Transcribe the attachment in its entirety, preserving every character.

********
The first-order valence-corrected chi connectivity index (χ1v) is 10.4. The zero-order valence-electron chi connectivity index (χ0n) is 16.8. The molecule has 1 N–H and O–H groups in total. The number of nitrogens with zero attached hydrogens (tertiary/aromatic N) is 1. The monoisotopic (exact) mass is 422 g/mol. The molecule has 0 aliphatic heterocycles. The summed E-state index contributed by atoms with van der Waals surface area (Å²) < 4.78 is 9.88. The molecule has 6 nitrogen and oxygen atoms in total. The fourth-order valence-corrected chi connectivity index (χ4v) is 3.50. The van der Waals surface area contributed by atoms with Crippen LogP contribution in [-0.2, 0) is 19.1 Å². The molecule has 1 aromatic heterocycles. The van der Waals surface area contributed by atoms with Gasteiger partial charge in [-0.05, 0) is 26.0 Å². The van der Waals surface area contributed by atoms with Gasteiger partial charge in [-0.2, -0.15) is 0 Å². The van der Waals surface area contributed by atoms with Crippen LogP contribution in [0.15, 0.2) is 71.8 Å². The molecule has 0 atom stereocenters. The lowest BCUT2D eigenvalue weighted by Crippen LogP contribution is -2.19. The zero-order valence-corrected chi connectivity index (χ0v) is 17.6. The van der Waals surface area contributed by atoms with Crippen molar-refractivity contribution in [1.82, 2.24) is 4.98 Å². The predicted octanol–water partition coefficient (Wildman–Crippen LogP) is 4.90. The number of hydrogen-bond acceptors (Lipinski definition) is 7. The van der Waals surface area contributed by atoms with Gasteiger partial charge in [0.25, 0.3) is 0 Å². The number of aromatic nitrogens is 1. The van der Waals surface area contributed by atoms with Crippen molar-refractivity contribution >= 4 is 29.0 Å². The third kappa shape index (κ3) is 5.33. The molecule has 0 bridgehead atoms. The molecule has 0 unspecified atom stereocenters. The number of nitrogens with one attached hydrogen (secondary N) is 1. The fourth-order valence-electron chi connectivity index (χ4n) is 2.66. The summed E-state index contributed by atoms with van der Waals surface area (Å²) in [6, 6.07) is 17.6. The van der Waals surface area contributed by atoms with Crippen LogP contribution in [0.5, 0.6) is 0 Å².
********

The first-order valence-corrected chi connectivity index (χ1v) is 10.4. The zero-order valence-electron chi connectivity index (χ0n) is 16.8. The molecule has 1 N–H and O–H groups in total. The number of nitrogens with zero attached hydrogens (tertiary/aromatic N) is 1. The monoisotopic (exact) mass is 422 g/mol. The molecule has 0 aliphatic heterocycles. The summed E-state index contributed by atoms with van der Waals surface area (Å²) < 4.78 is 9.88. The molecule has 6 nitrogen and oxygen atoms in total. The fourth-order valence-corrected chi connectivity index (χ4v) is 3.50. The van der Waals surface area contributed by atoms with Crippen LogP contribution in [-0.2, 0) is 19.1 Å². The molecule has 1 aromatic heterocycles. The van der Waals surface area contributed by atoms with Gasteiger partial charge in [-0.05, 0) is 26.0 Å². The van der Waals surface area contributed by atoms with Gasteiger partial charge in [-0.2, -0.15) is 0 Å². The van der Waals surface area contributed by atoms with Crippen LogP contribution in [0.15, 0.2) is 71.8 Å². The molecule has 0 atom stereocenters. The lowest BCUT2D eigenvalue weighted by Crippen LogP contribution is -2.19. The zero-order valence-corrected chi connectivity index (χ0v) is 17.6. The van der Waals surface area contributed by atoms with Crippen molar-refractivity contribution in [1.82, 2.24) is 4.98 Å². The predicted octanol–water partition coefficient (Wildman–Crippen LogP) is 4.90. The number of hydrogen-bond acceptors (Lipinski definition) is 7. The van der Waals surface area contributed by atoms with Gasteiger partial charge in [0.25, 0.3) is 0 Å². The number of aromatic nitrogens is 1. The van der Waals surface area contributed by atoms with Crippen molar-refractivity contribution >= 4 is 29.0 Å². The third kappa shape index (κ3) is 5.33. The molecule has 0 bridgehead atoms. The molecule has 0 unspecified atom stereocenters. The number of nitrogens with one attached hydrogen (secondary N) is 1. The fourth-order valence-electron chi connectivity index (χ4n) is 2.66. The summed E-state index contributed by atoms with van der Waals surface area (Å²) in [6, 6.07) is 17.6. The van der Waals surface area contributed by atoms with Crippen LogP contribution in [0.5, 0.6) is 0 Å².